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House of Childhood

A Novel: A Novel

Anna Mitgutsch


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"One of the most important novels of contemporary Austrian literature."—Neue Zürcher Zeitung

Max Berman, a successful but rootless New York restoration architect, socialite, and ladies' man, remembers his childhood home in the small Austrian town of "H," mostly through his mother‚'s cherished photographs and vivid stories. When she dies, still longing for the house she fled with her husband and young children in 1928, Max temporarily abandons his playboy lifestyle and travels to H, determined to reclaim the confiscated house.

In H, Max encounters Nadja, a young woman convinced that her late mother was Jewish and that the local synagogue will provide the sense of community she lacks. Recognizing that she is too talented for her provincial neighbors, he arranges for her to attend college in the U.S., where she becomes the most significant of his many lovers. He also befriends Arthur Spitzer, a Holocaust survivor and the leader of H's dwindling Jewish community, who helps him regain legal control of his mother's house. When, years later, the last of his tenants finally moves out, Max returns to investigate his family's ties in H for a fateful year that challenges his restlessness and seems to offer the chance for real belonging.

Acclaimed Austrian writer Anna Mitgutsch's novel is a powerful examination of the meaning of home—in a place, a community, a relationship—and the difficulty of finding one in our tumultuous world.

Praise For House of Childhood: A Novel: A Novel

Kirkus Review


Dense and deeply moving.

Austrian-born Mitgutsch (Lover, Traitor, 1997) writes with a passionate anger that can be discomforting, but her characters' complex humanity is riveting.

Publishers Weekly

Austrian [Anna] Mitgutsch (Lover, Traitor) delivers psychologically acute portraits of individuals struggling to define themselves as part of a larger community, and a penetrating depiction of postwar Austria's unease with its not-so-distant past.

Entertainment Weekly

Melissa Rose Bernardo
An unmarried middle-aged man seeks self-actualization returning to his family's long-deserted home. A ho-hum premise, but Mitgutsch shuttles easily between Max's New York City home and his birthplace, an Austrian town known simply as H. No detail is extraneous, yet most are admirably subtle: Max is moved by the "sepia melancholy" of a picture; his New York becomes "a labyrinth of promises." And his homeland is no Sound of Music idyll; it's littered with obstacles (his relatives' war-ravaged past, his fading Jewish faith). Getting home proves a rough, rewarding trip and not just for our nomadic hero. A-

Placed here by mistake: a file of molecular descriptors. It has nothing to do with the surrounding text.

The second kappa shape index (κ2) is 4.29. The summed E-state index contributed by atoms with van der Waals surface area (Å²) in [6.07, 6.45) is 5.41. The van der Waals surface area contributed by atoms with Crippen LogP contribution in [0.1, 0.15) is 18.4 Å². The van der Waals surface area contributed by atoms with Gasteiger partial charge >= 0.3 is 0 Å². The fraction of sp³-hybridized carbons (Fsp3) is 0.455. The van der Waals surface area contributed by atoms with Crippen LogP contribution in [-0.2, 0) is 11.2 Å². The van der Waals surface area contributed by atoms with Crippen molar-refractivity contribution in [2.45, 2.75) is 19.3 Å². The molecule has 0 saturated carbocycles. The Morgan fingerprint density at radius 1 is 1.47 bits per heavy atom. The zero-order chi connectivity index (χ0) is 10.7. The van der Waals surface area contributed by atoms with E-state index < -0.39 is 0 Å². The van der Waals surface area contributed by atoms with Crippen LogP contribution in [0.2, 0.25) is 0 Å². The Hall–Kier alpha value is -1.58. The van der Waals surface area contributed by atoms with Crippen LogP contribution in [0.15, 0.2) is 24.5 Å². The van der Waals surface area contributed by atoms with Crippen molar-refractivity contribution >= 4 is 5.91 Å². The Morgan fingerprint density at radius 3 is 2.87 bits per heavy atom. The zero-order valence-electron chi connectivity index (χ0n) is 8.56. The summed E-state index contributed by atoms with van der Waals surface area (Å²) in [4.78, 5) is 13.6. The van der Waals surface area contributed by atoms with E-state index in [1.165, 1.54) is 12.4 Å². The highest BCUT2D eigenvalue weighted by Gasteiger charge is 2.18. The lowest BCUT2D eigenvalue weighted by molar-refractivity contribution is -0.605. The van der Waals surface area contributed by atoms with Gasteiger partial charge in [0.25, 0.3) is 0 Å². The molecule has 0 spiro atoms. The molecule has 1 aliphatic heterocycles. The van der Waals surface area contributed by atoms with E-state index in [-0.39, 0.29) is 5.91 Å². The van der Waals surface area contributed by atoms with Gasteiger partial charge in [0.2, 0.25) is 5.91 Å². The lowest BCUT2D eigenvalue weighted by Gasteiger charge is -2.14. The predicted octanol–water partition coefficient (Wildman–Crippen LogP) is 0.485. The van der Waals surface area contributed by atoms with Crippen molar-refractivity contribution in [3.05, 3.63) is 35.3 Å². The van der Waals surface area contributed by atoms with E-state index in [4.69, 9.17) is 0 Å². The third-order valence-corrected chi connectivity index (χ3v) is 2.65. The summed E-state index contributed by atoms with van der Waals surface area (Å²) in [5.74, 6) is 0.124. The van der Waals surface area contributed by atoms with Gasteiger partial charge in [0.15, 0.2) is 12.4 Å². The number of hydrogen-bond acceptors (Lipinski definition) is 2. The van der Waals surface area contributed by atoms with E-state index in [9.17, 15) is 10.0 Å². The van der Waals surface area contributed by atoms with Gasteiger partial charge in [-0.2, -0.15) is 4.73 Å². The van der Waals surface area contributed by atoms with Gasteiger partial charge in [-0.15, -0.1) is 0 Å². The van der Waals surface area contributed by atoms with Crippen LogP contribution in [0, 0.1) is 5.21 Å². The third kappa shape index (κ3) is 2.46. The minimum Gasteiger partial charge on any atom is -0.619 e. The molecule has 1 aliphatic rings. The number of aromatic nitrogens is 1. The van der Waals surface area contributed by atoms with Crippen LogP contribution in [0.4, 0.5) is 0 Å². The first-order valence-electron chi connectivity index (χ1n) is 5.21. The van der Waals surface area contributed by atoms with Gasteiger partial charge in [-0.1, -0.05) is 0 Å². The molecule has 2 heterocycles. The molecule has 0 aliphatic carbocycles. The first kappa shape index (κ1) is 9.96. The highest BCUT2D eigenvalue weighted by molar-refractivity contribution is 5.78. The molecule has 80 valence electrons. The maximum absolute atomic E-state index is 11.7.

Whitney Scott
Mitgutsch's richly evocative prose explores the pull to home, which for Mira is the Austrian village that with husband and children she fled in 1928 for New York. It lives vibrantly for her in photos, along with the role she played there of favorite daughter of a father who eventually starved to death in a Polish ghetto. Her legacy to youngest son Max is the yearning to return, and at middle age, the successful architect and bachelor--ladies' man journeys to reclaim the family property and his mother's dream. "The lion's not here," he exclaims at sight of the place, referring to a statue seen in old photos, and Spitzer, secretary of the Jewish congregation, rejoins, "not the only thing ... different." Max's ownership is questioned "as a purely legal matter," and his local attorney negotiates with the bureaucracy for months. Meanwhile, Max studies library records and comes to regard the property less as a promised land and more as a piece of land--until, that is, 21-year-old Nadja enters the picture.

MultiCultural Review
Is it possible to develop meaningful relationships when one's connections to family and ancestral land are severed? In this affecting novel, Mitgutsch, a prize-winning novelist, would seem to argue that it is not.

Other Press, 9781590511886, 304pp.

Publication Date: August 17, 2006

About the Author

Anna Mitgutsch's

Anna Mitgutsch's fiction includes Three Daughters and Lover, Traitor, a finalist for the National Jewish Book Award. Recipient of the 2001 Solothurner Literaturpreis for German-language literary achievement, she lives in Austria and Boston.

David Dollenmayer

David Dollenmayer is Professor of German at Worcester Polytechnic Institute and the author of The Berlin Novels of Alred Doblin. He is the recipient of the 2008 Helen and Kurt Wolff Translator's Prize. He lives in Hopkinton, Massachusetts.